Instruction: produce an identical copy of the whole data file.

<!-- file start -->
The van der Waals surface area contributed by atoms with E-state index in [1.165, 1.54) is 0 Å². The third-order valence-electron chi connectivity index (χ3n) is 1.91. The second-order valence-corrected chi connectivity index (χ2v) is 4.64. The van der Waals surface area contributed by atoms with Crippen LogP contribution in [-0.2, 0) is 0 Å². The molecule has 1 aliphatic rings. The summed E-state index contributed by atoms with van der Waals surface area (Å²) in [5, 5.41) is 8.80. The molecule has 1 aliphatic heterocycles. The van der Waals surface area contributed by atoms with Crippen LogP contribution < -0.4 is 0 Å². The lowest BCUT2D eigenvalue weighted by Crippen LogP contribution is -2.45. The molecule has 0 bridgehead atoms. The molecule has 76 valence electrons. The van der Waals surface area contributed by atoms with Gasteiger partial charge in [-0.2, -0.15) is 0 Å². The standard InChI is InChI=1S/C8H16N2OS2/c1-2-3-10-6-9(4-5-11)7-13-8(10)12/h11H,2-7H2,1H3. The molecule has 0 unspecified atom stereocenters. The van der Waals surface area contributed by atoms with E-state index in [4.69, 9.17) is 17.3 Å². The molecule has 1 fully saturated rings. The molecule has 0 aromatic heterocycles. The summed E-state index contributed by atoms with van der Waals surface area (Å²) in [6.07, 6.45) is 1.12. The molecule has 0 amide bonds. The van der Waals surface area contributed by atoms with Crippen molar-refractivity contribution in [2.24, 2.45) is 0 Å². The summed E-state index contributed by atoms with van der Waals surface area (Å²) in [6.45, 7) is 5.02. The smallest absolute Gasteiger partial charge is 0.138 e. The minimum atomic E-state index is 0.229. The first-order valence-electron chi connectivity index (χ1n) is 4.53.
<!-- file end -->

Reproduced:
The van der Waals surface area contributed by atoms with E-state index in [1.165, 1.54) is 0 Å². The third-order valence-electron chi connectivity index (χ3n) is 1.91. The second-order valence-corrected chi connectivity index (χ2v) is 4.64. The van der Waals surface area contributed by atoms with Crippen LogP contribution in [-0.2, 0) is 0 Å². The molecule has 1 aliphatic rings. The summed E-state index contributed by atoms with van der Waals surface area (Å²) in [5, 5.41) is 8.80. The molecule has 1 aliphatic heterocycles. The van der Waals surface area contributed by atoms with Crippen LogP contribution < -0.4 is 0 Å². The lowest BCUT2D eigenvalue weighted by Crippen LogP contribution is -2.45. The molecule has 0 bridgehead atoms. The molecule has 76 valence electrons. The van der Waals surface area contributed by atoms with Gasteiger partial charge in [-0.2, -0.15) is 0 Å². The standard InChI is InChI=1S/C8H16N2OS2/c1-2-3-10-6-9(4-5-11)7-13-8(10)12/h11H,2-7H2,1H3. The molecule has 0 unspecified atom stereocenters. The van der Waals surface area contributed by atoms with E-state index in [4.69, 9.17) is 17.3 Å². The molecule has 1 fully saturated rings. The molecule has 0 aromatic heterocycles. The summed E-state index contributed by atoms with van der Waals surface area (Å²) in [6.07, 6.45) is 1.12. The molecule has 0 amide bonds. The van der Waals surface area contributed by atoms with Crippen molar-refractivity contribution in [2.24, 2.45) is 0 Å². The summed E-state index contributed by atoms with van der Waals surface area (Å²) in [6.45, 7) is 5.02. The smallest absolute Gasteiger partial charge is 0.138 e. The minimum atomic E-state index is 0.229. The first-order valence-electron chi connectivity index (χ1n) is 4.53.